“We’re stuck here. We can’t go on and we can’t go back,” said Hikmat, a Syrian farmer driven from his land by war, now living in tent outside a shopping centre in Lebanon with his wife and young children. “My children need to go to school, they need a future,” he added.

The study found that three countries produce half the world’s refugees. Syria at 4.9 million, Afghanistan at 2.7 million and Somalia at 1.1 million together accounted for more than half the refugees under UNHCR’s mandate worldwide. Colombia at 6.9 million, Syria at 6.6 million and Iraq at 4.4 million had the largest numbers of internally displaced people.

While the spotlight last year was on Europe’s challenge to manage more than 1 million refugees and migrants who arrived via the Mediterranean, the report shows that the vast majority of the world’s refugees were in developing countries in the global south.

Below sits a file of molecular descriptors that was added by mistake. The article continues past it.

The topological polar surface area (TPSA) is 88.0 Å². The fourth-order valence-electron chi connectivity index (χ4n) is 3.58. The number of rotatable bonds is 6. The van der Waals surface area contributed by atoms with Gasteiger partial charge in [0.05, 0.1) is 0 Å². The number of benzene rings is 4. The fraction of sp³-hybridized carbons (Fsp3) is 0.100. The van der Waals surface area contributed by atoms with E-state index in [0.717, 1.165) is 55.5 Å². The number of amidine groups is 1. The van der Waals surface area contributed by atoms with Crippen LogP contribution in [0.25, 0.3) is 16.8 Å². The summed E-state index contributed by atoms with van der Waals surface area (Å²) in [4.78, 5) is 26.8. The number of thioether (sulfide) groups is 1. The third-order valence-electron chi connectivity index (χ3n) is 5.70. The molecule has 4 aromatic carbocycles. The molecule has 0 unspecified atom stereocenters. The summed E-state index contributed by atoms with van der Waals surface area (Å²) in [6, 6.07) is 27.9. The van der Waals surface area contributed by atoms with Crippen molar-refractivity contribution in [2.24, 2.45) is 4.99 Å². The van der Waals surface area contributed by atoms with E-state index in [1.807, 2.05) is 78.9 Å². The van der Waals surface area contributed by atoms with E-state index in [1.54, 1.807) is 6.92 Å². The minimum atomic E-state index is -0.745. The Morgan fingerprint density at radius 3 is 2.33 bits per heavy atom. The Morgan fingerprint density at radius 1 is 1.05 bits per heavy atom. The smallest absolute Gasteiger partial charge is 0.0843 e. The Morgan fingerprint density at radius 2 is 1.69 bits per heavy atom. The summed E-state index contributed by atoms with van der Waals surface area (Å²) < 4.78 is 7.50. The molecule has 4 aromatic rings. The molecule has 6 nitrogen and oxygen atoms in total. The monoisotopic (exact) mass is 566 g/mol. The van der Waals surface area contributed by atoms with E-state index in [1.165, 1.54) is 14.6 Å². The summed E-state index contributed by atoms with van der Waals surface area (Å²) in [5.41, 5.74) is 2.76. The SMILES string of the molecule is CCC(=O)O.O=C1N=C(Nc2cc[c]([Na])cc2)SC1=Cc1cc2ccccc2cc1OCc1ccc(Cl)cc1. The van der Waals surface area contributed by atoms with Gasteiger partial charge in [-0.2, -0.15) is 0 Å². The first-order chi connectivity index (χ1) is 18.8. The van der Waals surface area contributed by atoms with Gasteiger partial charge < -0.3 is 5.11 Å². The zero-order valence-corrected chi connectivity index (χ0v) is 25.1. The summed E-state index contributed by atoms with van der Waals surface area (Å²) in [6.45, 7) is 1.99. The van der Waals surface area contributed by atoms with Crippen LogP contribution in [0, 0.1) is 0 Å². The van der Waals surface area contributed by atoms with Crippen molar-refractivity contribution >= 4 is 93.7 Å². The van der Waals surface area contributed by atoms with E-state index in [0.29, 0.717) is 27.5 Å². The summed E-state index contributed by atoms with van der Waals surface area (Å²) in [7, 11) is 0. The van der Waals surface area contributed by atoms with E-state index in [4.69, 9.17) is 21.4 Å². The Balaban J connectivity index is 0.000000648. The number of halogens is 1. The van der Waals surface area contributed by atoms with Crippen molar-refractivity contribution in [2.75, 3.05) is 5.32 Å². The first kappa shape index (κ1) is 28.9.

In all, 86 per cent of the refugees under UNHCR’s mandate in 2015 were in low- and middle-income countries close to situations of conflict. Worldwide, Turkey was the biggest host country, with 2.5 million refugees. With nearly one refugee for every five citizens, Lebanon hosted more refugees compared to its population than any other country.

Distressingly, children made up an astonishing 51 per cent of the world’s refugees in 2015, according to the data UNHCR was able to gather (complete demographic data was not available to the report authors). Many were separated from their parents or travelling alone.

May 24, 2014

Teci, Fiji

Filed under: culture,fiji,geography,global islands — admin @ 4:40 am